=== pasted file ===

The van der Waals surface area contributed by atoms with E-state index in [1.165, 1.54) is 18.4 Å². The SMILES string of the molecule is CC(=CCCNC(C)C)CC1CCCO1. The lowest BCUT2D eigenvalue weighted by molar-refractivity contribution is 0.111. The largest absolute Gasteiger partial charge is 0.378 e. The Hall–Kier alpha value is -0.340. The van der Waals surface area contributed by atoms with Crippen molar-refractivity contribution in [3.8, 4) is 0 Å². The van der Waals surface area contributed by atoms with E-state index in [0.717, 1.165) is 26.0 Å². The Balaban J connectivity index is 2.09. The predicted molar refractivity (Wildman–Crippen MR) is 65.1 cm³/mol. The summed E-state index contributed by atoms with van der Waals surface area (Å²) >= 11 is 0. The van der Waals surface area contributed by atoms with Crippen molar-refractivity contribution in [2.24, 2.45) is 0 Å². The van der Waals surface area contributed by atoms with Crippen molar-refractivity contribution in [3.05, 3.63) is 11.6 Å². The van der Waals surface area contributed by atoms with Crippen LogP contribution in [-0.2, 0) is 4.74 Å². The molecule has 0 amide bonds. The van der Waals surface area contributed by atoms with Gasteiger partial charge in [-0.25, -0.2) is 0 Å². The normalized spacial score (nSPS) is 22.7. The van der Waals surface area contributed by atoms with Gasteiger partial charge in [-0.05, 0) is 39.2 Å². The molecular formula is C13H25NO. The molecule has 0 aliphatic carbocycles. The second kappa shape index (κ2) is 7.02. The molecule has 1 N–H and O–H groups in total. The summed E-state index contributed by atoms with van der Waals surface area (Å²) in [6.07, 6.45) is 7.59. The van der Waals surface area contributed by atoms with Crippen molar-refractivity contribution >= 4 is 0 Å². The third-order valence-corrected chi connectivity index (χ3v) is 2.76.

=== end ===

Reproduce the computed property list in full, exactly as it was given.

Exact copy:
The van der Waals surface area contributed by atoms with E-state index in [1.165, 1.54) is 18.4 Å². The SMILES string of the molecule is CC(=CCCNC(C)C)CC1CCCO1. The lowest BCUT2D eigenvalue weighted by molar-refractivity contribution is 0.111. The largest absolute Gasteiger partial charge is 0.378 e. The Hall–Kier alpha value is -0.340. The van der Waals surface area contributed by atoms with Crippen molar-refractivity contribution in [3.8, 4) is 0 Å². The van der Waals surface area contributed by atoms with E-state index in [0.717, 1.165) is 26.0 Å². The Balaban J connectivity index is 2.09. The predicted molar refractivity (Wildman–Crippen MR) is 65.1 cm³/mol. The summed E-state index contributed by atoms with van der Waals surface area (Å²) >= 11 is 0. The van der Waals surface area contributed by atoms with Crippen molar-refractivity contribution in [2.24, 2.45) is 0 Å². The van der Waals surface area contributed by atoms with Crippen molar-refractivity contribution in [3.05, 3.63) is 11.6 Å². The van der Waals surface area contributed by atoms with Crippen LogP contribution in [-0.2, 0) is 4.74 Å². The molecule has 0 amide bonds. The van der Waals surface area contributed by atoms with Gasteiger partial charge in [-0.25, -0.2) is 0 Å². The normalized spacial score (nSPS) is 22.7. The van der Waals surface area contributed by atoms with Gasteiger partial charge in [-0.05, 0) is 39.2 Å². The molecular formula is C13H25NO. The molecule has 0 aliphatic carbocycles. The second kappa shape index (κ2) is 7.02. The molecule has 1 N–H and O–H groups in total. The summed E-state index contributed by atoms with van der Waals surface area (Å²) in [6.07, 6.45) is 7.59. The van der Waals surface area contributed by atoms with Crippen molar-refractivity contribution >= 4 is 0 Å². The third-order valence-corrected chi connectivity index (χ3v) is 2.76.